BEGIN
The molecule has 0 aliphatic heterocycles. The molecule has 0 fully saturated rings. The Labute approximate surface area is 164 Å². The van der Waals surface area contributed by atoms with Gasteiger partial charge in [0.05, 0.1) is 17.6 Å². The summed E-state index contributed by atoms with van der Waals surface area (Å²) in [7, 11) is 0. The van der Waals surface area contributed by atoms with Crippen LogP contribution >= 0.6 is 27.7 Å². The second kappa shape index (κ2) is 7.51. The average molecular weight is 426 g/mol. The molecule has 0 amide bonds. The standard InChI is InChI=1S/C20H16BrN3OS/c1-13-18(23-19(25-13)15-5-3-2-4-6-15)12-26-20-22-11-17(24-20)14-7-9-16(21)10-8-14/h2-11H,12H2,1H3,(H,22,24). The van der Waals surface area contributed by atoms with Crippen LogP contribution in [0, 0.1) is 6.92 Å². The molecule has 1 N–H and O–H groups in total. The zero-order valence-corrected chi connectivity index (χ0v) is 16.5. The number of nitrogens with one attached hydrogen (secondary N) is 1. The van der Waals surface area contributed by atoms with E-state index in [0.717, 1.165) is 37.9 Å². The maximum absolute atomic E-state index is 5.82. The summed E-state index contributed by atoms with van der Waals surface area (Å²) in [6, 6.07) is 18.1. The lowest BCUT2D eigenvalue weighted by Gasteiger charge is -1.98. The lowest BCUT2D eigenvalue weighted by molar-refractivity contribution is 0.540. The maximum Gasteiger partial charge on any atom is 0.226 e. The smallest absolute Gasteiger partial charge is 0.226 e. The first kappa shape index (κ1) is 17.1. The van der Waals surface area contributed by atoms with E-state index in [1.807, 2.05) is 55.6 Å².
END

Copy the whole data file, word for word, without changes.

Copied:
The molecule has 0 aliphatic heterocycles. The molecule has 0 fully saturated rings. The Labute approximate surface area is 164 Å². The van der Waals surface area contributed by atoms with Gasteiger partial charge in [0.05, 0.1) is 17.6 Å². The summed E-state index contributed by atoms with van der Waals surface area (Å²) in [7, 11) is 0. The van der Waals surface area contributed by atoms with Crippen LogP contribution >= 0.6 is 27.7 Å². The second kappa shape index (κ2) is 7.51. The average molecular weight is 426 g/mol. The molecule has 0 amide bonds. The standard InChI is InChI=1S/C20H16BrN3OS/c1-13-18(23-19(25-13)15-5-3-2-4-6-15)12-26-20-22-11-17(24-20)14-7-9-16(21)10-8-14/h2-11H,12H2,1H3,(H,22,24). The van der Waals surface area contributed by atoms with Crippen LogP contribution in [0, 0.1) is 6.92 Å². The molecule has 1 N–H and O–H groups in total. The zero-order valence-corrected chi connectivity index (χ0v) is 16.5. The number of nitrogens with one attached hydrogen (secondary N) is 1. The van der Waals surface area contributed by atoms with E-state index in [0.717, 1.165) is 37.9 Å². The maximum absolute atomic E-state index is 5.82. The summed E-state index contributed by atoms with van der Waals surface area (Å²) in [6, 6.07) is 18.1. The lowest BCUT2D eigenvalue weighted by Gasteiger charge is -1.98. The lowest BCUT2D eigenvalue weighted by molar-refractivity contribution is 0.540. The maximum Gasteiger partial charge on any atom is 0.226 e. The smallest absolute Gasteiger partial charge is 0.226 e. The first kappa shape index (κ1) is 17.1. The van der Waals surface area contributed by atoms with E-state index in [1.807, 2.05) is 55.6 Å².